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We are trying to give you answers to some common questions about clinical research.  We strongly recommend that you also do additional investigation to learn more about considering participation in a trial.  Please see our Resources section to find other sources of information.

What is all this news I hear about clinical trials?
Clinical research is all around us.    You may hear about it in the newspaper, on TV, on radio or via the internet and social networks.      The research is sponsored by pharmaceutical companies, hospital organizations, and other public or private research organizations.  And, the participants, who are volunteers, help us to gain answers to specific health questions.

What are clinical trials?
They are research studies conducted according to a plan called a protocol.  A protocol describes what types of patients may enter the study, the schedule of tests and procedures, drugs, dosages, and length of study, as well as the anticipated outcomes to be measured.  Carefully conducted clinical trials are the mechanism to evaluate the safety and effectiveness of investigational drugs.

There are different types of clinical studies—Phase I to Phase IV.  Clinical trials can vary in size from a single site in one country to multi-center trials in multiple countries.

Phase I is where researchers test an investigational drug for the first time in humans by administering it to a small number of healthy people to evaluate its safety, determine a safe dosage range and identify side effects.

Phase II is where the investigational drug is given to a larger number of people who have a particular disease or condition to assess how well the drug works and to further evaluate its safety, as well as to continue Phase I safety assessments in a larger group of volunteers.  This is often where a new drug fails or when the drug is discovered not to work as expected, or to have toxic effects or side effects.

Phase III is where several hundred to several thousand people with the appropriate disease or condition participate in multi-center studies, often in more than one country.  During this phase, the investigational drug undergoes additional testing to further determine its safety and effectiveness, monitor sides effects and compare it to commonly used treatments.

Phase IV is when a drug already approved by prescription is tested to gather additional information on the benefits, risks, and use, for example in different populations whom the treatment was not previously tested.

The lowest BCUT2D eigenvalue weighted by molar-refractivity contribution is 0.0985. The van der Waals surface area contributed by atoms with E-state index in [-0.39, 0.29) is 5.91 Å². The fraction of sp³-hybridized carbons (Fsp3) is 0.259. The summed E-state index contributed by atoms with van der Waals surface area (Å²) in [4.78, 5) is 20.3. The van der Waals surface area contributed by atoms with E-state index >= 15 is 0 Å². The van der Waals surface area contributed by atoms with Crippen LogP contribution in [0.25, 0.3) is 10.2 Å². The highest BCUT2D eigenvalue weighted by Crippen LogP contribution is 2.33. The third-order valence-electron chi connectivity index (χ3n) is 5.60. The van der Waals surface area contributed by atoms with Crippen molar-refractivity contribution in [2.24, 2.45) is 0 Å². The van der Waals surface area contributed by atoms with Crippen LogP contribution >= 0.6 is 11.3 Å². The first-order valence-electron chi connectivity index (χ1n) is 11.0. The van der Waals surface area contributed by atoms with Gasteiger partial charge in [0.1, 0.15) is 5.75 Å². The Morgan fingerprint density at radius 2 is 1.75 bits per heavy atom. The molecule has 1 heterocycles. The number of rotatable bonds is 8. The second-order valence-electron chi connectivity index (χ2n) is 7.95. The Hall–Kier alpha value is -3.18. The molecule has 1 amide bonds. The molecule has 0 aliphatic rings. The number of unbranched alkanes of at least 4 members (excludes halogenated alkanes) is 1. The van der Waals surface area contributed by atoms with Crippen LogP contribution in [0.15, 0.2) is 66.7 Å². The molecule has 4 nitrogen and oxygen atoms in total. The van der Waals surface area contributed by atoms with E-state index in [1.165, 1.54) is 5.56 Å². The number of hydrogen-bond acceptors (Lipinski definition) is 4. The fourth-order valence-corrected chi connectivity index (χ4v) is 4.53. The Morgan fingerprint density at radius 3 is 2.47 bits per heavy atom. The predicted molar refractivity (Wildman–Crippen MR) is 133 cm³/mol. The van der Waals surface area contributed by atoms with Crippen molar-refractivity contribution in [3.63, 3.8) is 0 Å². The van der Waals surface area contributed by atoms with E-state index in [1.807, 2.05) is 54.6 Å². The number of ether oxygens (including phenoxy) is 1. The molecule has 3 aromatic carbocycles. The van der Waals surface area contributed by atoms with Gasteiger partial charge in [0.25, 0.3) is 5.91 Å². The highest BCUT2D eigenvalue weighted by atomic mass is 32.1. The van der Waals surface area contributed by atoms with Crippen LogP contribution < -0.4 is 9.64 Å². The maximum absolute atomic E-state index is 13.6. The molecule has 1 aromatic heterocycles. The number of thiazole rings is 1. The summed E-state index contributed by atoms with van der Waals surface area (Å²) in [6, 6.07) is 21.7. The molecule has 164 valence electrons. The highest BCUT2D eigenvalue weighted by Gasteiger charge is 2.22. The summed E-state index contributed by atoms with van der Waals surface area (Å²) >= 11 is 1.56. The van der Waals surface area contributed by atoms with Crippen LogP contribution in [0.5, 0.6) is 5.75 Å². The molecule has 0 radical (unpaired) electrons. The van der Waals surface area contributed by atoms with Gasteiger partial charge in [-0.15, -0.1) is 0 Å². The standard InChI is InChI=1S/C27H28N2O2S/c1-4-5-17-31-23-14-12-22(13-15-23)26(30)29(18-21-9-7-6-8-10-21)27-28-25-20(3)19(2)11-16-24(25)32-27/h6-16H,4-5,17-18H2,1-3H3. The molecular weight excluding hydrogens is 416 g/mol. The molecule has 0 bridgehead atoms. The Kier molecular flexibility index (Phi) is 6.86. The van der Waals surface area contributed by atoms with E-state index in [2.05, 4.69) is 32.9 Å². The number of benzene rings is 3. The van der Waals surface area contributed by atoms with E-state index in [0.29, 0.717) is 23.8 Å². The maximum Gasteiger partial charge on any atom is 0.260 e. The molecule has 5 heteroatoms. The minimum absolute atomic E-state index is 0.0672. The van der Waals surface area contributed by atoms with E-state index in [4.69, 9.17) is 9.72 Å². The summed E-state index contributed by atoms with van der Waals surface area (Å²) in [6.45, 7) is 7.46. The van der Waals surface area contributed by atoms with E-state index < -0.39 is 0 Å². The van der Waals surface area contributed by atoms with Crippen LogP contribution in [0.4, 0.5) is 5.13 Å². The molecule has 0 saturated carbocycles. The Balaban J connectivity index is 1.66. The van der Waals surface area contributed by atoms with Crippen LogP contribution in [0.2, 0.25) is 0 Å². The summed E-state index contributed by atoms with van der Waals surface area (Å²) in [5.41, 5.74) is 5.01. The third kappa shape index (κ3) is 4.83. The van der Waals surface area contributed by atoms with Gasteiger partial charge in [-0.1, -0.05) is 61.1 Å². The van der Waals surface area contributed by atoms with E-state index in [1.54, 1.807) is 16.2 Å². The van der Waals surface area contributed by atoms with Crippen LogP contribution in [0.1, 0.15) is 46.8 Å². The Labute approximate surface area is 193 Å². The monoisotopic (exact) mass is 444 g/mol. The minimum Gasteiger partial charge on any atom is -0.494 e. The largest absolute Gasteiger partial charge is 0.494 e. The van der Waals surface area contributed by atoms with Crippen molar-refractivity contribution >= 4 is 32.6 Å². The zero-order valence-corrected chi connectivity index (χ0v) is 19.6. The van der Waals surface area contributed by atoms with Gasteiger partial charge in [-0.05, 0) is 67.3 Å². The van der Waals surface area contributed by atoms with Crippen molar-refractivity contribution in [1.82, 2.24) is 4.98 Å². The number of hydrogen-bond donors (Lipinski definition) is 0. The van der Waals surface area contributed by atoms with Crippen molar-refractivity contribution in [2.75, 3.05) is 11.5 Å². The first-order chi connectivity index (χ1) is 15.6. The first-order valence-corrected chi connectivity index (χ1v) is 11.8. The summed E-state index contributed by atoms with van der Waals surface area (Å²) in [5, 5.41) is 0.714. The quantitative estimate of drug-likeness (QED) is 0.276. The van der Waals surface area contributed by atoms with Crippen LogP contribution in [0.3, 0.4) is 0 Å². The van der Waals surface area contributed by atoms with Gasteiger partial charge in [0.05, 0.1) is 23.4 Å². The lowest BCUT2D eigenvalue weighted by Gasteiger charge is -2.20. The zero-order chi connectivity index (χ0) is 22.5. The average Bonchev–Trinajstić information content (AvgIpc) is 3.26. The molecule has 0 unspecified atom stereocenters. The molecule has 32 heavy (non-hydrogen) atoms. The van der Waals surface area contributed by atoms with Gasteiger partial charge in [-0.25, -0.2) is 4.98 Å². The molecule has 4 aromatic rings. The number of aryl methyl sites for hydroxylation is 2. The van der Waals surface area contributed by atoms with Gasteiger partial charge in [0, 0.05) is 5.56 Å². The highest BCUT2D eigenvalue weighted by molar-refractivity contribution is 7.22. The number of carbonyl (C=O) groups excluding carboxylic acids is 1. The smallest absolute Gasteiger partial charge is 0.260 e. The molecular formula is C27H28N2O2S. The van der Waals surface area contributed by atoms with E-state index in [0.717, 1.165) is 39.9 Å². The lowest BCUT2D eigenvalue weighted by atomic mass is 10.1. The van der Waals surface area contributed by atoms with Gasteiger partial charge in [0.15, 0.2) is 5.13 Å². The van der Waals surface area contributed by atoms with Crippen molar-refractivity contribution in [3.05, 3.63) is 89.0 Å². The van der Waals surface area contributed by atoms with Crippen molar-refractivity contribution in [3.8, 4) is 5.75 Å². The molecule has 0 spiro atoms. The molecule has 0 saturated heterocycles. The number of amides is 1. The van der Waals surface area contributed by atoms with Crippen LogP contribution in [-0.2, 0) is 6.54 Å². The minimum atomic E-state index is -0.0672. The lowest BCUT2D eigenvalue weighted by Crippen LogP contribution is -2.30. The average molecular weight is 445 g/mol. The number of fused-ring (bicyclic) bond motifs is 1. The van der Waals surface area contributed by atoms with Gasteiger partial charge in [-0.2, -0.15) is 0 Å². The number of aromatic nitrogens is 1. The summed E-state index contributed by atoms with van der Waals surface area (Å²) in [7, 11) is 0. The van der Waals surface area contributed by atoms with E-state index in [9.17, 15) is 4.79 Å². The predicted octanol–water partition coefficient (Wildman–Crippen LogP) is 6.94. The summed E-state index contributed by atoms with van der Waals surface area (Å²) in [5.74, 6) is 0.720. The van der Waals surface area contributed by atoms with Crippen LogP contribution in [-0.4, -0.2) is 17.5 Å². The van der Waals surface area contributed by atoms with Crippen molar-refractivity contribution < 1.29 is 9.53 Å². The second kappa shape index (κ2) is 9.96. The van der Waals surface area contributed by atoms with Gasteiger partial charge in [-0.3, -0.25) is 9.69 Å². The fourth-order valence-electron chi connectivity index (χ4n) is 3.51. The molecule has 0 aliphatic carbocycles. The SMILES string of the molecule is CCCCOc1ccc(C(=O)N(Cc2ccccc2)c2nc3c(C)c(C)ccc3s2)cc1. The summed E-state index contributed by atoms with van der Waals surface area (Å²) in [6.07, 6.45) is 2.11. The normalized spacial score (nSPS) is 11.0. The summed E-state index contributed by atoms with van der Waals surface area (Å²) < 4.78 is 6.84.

How can I join a study?
Once you find a study you might be interested in, the best way to find out if you can join is to call and speak with one of the organizations, such as Chase Medical Research, performing the clinical trial. They have the knowledge on the requirements for participation.  Each trial is very specific in its requirements and this is the best way to start the process.

Although you may not qualify for a particular study, if you want to be considered for future studies in a particular therapeutic area, you can ask to be put in an organization’s database for notification about upcoming trials.

Will I be able to see my own doctor?
Clinical research trials do not interfere with your relationships with your primary care doctors or specialists and you should maintain your relationships with your doctors.    It is important that your own doctors communicate any treatment or changes in your health status to the clinical trial site staff while you are participating in the trial.

What is informed consent?
Choosing to participate in a clinical research study is an important personal decision. Informed consent is just one part of a larger process designed to help safeguard people who are interested in participating in a clinical study.

Informed consent is the process of learning the key facts about a clinical study before deciding whether or not to participate. This process continues throughout the study as a way of providing information to participants.

What information does informed consent cover?
If you think you may be interested in participating in a clinical study, an informed consent document will be presented to you. This document includes detailed information about the study, including but not limited to the following:

  • Objective or purpose of the study
  • Study duration
  • Required procedures
  • Risks and potential benefits
  • Key contacts

What happens next in the informed consent process?
After reading through the document and discussing its contents with the study doctor or staff, it is up to you to decide if you want to sign the document and participate in the study. The informed consent document is not a contract – even if you sign the document, you are free to leave the study at any time.

There are many other questions you may have or need to ask when you consider participation in a trial.  We suggest that most questions be asked specific to the trial you are interested in joining.  Some examples are below:

  • What is the purpose of the study?
  • What is the duration of the study?
  • What tests and procedures are part of the study?
  • How will my condition be monitored?What is the background of the principle investigators?
  • Who are the staff involved involved in my care during the study?
  • What are the risks involved?
  • If the treatment works, can I continue to use the medication?

Also, please see our Glossary of Terms to learn more about research.